The opinion of the court was delivered by: Hillman, District Judge
Before the Court are the parties' written submissions in response to the Court's order to show case why this insurance declaratory judgment action should not be dismissed for lack of jurisdiction following a settlement of the state court litigation underlying this action. Finding that a "live controversy" exists as to the existence of a claim for attorneys' fees, this Court has jurisdiction over defendants' counterclaim.
This case arises out of an insurance coverage dispute concerning the litigation surrounding the collapse of the Tropicana Parking Garage in Atlantic City, New Jersey, on October 30, 2003. Several lawsuits were filed by either injured plaintiffs or decedents' estates in the Superior Court of New Jersey against several defendants, including SITE-Blauvet Engineers, Inc. ("SBE").
SBE tendered the defense of the Tropicana cases to its insurers including Commerce and Industry Insurance Company ("CIIC").*fn1 CIIC filed a complaint for declaratory judgment in this Court requesting a determination of the rights and liabilities of the parties with respect to certain policies issued by CIIC to SBE, and to find that CIIC had no duty to defend or indemnify SBE.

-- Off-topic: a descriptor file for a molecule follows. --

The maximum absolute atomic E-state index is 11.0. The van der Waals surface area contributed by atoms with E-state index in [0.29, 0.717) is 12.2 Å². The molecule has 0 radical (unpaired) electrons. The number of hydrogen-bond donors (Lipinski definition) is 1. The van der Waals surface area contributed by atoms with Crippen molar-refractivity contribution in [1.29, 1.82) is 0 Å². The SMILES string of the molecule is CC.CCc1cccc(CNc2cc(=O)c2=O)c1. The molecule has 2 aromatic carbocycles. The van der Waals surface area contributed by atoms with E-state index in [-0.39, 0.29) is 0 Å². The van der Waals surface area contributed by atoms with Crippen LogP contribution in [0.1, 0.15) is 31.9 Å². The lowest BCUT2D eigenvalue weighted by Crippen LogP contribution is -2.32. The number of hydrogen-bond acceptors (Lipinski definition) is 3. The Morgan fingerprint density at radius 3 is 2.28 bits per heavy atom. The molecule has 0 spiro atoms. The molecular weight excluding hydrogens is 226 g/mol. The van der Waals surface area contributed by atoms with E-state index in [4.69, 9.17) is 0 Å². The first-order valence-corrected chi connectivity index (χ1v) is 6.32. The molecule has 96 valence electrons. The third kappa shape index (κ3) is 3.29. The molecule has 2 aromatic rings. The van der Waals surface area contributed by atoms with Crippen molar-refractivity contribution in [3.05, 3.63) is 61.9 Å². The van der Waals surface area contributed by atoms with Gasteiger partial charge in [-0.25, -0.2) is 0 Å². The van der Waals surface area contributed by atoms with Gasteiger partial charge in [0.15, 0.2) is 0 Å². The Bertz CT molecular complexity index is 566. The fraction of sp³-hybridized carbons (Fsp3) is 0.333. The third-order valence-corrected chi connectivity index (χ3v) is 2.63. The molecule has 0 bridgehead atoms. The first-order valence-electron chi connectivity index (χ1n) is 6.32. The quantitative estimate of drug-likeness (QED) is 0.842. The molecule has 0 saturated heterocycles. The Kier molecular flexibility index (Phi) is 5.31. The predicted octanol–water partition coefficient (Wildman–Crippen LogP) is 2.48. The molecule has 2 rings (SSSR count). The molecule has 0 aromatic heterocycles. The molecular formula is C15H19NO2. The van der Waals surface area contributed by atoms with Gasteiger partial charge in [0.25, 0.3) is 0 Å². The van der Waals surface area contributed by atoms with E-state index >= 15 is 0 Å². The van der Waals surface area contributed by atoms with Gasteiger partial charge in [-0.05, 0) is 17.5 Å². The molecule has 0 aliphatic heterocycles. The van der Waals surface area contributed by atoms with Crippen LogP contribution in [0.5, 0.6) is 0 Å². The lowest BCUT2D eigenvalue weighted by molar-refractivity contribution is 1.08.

The parties filed a motion and cross motion for summary judgment as well as a motion in limine to exclude the expert report of Andrew J. Pennoni, P.E. In April 2007, the parties informed the Court that a global settlement had been reached in the underlying state cases. In June 2007, the parties requested that the Court suspend this action for 45 days to allow the parties to discuss settlement in this case. By Order entered on June 26, 2007, the parties' motions were denied without prejudice with leave to re-file within 45 days in order for the parties to engage in settlement discussions. By Order entered on August 9, 2007, the time was extended an additional 14 days. On August 23, 2007, the parties re-filed their motions for summary judgment and motion in limine.
In correspondence to the Court, CIIC stated that it intended to move to dismiss this matter on the ground that settlement of the underlying litigation mooted the coverage issues in this case. In reply, SBE sent correspondence to the Court stating that its counterclaim for defense costs and attorneys' fees remains an open issue to be determined by this Court. Since the parties' correspondence raised the issue of whether the settlement of the underlying litigation which mooted the coverage issues in CIIC's declaratory judgment action also divested this Court of subject matter jurisdiction over SBE's counterclaim, and since CIIC never filed its intended motion to dismiss, the Court entered an order to show cause why this case should not be dismissed for lack of jurisdiction.